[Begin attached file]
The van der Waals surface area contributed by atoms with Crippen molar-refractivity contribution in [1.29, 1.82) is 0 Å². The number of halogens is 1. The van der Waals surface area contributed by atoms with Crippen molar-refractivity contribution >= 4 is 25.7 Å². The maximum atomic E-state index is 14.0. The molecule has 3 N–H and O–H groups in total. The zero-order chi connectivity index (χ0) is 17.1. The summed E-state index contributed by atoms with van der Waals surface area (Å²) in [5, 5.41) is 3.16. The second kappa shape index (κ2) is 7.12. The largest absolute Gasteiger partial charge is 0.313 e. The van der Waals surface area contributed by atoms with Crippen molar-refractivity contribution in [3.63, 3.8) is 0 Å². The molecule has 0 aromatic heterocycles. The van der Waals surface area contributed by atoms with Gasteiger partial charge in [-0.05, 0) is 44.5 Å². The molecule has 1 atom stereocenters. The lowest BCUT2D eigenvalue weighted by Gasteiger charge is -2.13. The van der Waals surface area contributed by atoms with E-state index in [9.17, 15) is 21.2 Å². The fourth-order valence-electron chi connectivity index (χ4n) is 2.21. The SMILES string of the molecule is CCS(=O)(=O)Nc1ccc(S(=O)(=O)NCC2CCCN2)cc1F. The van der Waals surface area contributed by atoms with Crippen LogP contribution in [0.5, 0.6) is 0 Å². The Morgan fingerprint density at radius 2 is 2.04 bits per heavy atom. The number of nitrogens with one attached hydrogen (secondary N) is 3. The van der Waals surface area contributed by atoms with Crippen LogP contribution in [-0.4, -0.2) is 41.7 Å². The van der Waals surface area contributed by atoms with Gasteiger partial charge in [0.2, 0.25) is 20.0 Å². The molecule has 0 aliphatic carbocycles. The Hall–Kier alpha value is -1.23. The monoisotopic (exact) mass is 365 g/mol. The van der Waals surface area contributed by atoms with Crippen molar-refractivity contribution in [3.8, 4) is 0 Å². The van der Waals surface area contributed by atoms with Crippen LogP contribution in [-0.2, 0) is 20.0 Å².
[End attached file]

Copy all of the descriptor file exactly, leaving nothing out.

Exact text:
The van der Waals surface area contributed by atoms with Crippen molar-refractivity contribution in [1.29, 1.82) is 0 Å². The number of halogens is 1. The van der Waals surface area contributed by atoms with Crippen molar-refractivity contribution >= 4 is 25.7 Å². The maximum atomic E-state index is 14.0. The molecule has 3 N–H and O–H groups in total. The zero-order chi connectivity index (χ0) is 17.1. The summed E-state index contributed by atoms with van der Waals surface area (Å²) in [5, 5.41) is 3.16. The second kappa shape index (κ2) is 7.12. The largest absolute Gasteiger partial charge is 0.313 e. The van der Waals surface area contributed by atoms with Crippen molar-refractivity contribution in [3.63, 3.8) is 0 Å². The molecule has 0 aromatic heterocycles. The van der Waals surface area contributed by atoms with Gasteiger partial charge in [-0.05, 0) is 44.5 Å². The molecule has 1 atom stereocenters. The lowest BCUT2D eigenvalue weighted by Gasteiger charge is -2.13. The van der Waals surface area contributed by atoms with E-state index in [9.17, 15) is 21.2 Å². The fourth-order valence-electron chi connectivity index (χ4n) is 2.21. The SMILES string of the molecule is CCS(=O)(=O)Nc1ccc(S(=O)(=O)NCC2CCCN2)cc1F. The van der Waals surface area contributed by atoms with Crippen LogP contribution in [0.5, 0.6) is 0 Å². The Morgan fingerprint density at radius 2 is 2.04 bits per heavy atom. The number of nitrogens with one attached hydrogen (secondary N) is 3. The van der Waals surface area contributed by atoms with Crippen LogP contribution in [-0.4, -0.2) is 41.7 Å². The van der Waals surface area contributed by atoms with Gasteiger partial charge in [0.2, 0.25) is 20.0 Å². The molecule has 0 aliphatic carbocycles. The Hall–Kier alpha value is -1.23. The monoisotopic (exact) mass is 365 g/mol. The van der Waals surface area contributed by atoms with Crippen molar-refractivity contribution in [3.8, 4) is 0 Å². The van der Waals surface area contributed by atoms with Crippen LogP contribution in [-0.2, 0) is 20.0 Å².